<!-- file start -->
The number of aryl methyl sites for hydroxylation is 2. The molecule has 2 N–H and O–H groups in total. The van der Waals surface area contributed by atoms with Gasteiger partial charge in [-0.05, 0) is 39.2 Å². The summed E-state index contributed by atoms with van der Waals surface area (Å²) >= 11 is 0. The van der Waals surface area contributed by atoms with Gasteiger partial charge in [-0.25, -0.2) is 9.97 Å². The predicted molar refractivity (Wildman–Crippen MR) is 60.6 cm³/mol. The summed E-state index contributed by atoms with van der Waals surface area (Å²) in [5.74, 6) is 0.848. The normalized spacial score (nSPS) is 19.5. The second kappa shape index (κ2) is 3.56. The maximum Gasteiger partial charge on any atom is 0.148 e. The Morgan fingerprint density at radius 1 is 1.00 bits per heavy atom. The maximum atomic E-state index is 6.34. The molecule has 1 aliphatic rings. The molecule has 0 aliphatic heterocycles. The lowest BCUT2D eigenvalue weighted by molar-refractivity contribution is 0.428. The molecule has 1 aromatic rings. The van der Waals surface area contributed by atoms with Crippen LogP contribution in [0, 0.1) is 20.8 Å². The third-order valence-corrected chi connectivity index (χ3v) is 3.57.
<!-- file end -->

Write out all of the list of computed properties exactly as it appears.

The number of aryl methyl sites for hydroxylation is 2. The molecule has 2 N–H and O–H groups in total. The van der Waals surface area contributed by atoms with Gasteiger partial charge in [-0.05, 0) is 39.2 Å². The summed E-state index contributed by atoms with van der Waals surface area (Å²) >= 11 is 0. The van der Waals surface area contributed by atoms with Gasteiger partial charge in [-0.25, -0.2) is 9.97 Å². The predicted molar refractivity (Wildman–Crippen MR) is 60.6 cm³/mol. The summed E-state index contributed by atoms with van der Waals surface area (Å²) in [5.74, 6) is 0.848. The normalized spacial score (nSPS) is 19.5. The second kappa shape index (κ2) is 3.56. The maximum Gasteiger partial charge on any atom is 0.148 e. The Morgan fingerprint density at radius 1 is 1.00 bits per heavy atom. The maximum atomic E-state index is 6.34. The molecule has 1 aliphatic rings. The molecule has 0 aliphatic heterocycles. The lowest BCUT2D eigenvalue weighted by molar-refractivity contribution is 0.428. The molecule has 1 aromatic rings. The van der Waals surface area contributed by atoms with Crippen LogP contribution in [0, 0.1) is 20.8 Å². The third-order valence-corrected chi connectivity index (χ3v) is 3.57.